While Texas’ “place of performance” language is relatively simplistic, other states have wrestled with applying the more complex Multistate Tax Compact (MTC) language, or variations thereof, to the specific types of service. The classic definition of income-producing activity states, in pertinent part, the following:
The term “income producing activity” applies to each separate item of income and means the transactions and activity directly engaged in by the taxpayer for the ultimate purpose of obtaining gains or profits.
If the income-producing activity spans across multiple states, the service revenue is generally sourced based on the greater cost of performance or in proportion to the cost of performance. The problems inherent in the application of the MTC to certain service sales were obvious from the outset. As one of the drafters observed:
Another problem arises in conjunction with sales other than sales of tangible personal property. Section 17 of the uniform act attributes these sales to the states in which the income-producing activity is performed. If the activity is performed in more than one state, the sales are attributed to the state in which the greater proportion of the activity was performed, based upon costs of performance. In many types of service functions, this approach appears adequate. However, there are many unusual fact situations connected with this type of income and probably the general provisions of Section 18 should be utilized for these cases. If we assume that the activity involved is the servicing of industrial equipment, the formula provided in the uniform act could easily be applied and the result appears equitable. In contrast, assume that the sales item involved is advertising revenue received by a national magazine publisher. The state of activity would be difficult, if not impossible, to ascertain, so it would appear that this type of income may well be apportioned on the same basis as subscription income. The national conference considered this problem at length and concluded that for certain types of sales income, exceptions would have to be established by the tax collection agencies, since no formula seemed to be satisfactory for every conceivable factual situation. Generally, it was felt that the provisions of Section 17 were the best that could be designed to cover the greater proportion of the cases.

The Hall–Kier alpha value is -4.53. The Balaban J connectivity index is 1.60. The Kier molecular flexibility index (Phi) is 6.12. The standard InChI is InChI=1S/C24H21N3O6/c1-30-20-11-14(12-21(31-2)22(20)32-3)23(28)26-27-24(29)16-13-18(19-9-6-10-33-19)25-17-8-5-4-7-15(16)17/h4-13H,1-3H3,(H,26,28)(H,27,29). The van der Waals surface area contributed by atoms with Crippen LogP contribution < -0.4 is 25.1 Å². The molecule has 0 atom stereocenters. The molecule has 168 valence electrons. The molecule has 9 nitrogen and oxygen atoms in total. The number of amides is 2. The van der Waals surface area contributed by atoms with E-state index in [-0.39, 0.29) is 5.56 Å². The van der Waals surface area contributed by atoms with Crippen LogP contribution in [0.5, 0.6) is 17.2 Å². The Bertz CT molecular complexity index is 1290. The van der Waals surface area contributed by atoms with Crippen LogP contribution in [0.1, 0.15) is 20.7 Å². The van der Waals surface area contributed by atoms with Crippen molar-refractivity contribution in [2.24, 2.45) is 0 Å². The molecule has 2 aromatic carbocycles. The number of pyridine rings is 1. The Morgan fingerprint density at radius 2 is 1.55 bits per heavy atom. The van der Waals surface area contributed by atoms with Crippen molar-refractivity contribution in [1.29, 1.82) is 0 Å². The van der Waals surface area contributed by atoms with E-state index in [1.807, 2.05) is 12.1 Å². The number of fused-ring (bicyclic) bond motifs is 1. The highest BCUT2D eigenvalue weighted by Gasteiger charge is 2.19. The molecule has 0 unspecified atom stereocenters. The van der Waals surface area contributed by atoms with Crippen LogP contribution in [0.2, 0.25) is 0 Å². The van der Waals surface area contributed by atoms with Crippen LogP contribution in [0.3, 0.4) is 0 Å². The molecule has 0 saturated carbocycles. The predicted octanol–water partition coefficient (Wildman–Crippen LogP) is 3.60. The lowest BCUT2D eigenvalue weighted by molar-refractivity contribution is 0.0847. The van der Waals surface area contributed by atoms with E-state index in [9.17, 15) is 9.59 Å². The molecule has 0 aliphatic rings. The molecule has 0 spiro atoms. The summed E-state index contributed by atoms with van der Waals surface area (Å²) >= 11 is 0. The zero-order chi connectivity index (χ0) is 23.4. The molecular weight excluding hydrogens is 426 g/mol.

As the following chart shows, several states with place-of-performance or income-producing activity rules have reached a market result for specific types of services.
|Arizona||Walter E. Heller W., Inc. v. Arizona Dep’t of Revenue, 161 Ariz. 49 (1989)||Market|
|Arkansas||Administrative Hearings Decision, 22-154, March 24, 2022||Market|
|Florida||Florida Technical Assistance Advisement No. 13C1-011, November 21, 2013||Market|
|Idaho||Cable One, Inc. v. Idaho State Tax Comm’n, 337 P.3d 595 (Id. 2014)||Market|
|Oregon||AT&T Corp. & Includible Subsidiaries v. Department of Revenue, 357 Or. 691, 358 P3d 973 (2015)||Market|
|Pennsylvania (2014 and before)||Synthes USA HQ v. Commonwealth of Pennsylvania, No. 108 F.R. 2016, July 24, 2020||TBD by PA Supreme Court|
|South Carolina||DIRECTV, Inc. v. South Carolina Dep’t of Revenue, 804 SE2d 633 (Ct. App. 2017)||Market|
|Tennessee||BellSouth Adver’g & Publ’g Corp. v. Chumley, 308 SW3d 350 (Tenn. App. 2009)||Market|
Taxpayers should carefully examine their current sourcing positions in states that have not adopted a market-based sourcing regime for potential opportunities or exposures.
If you or your client would like assistance with apportionment, please contact our State & Local Tax Services group. For more information, reach out to your advisor or submit the Contact Us form below.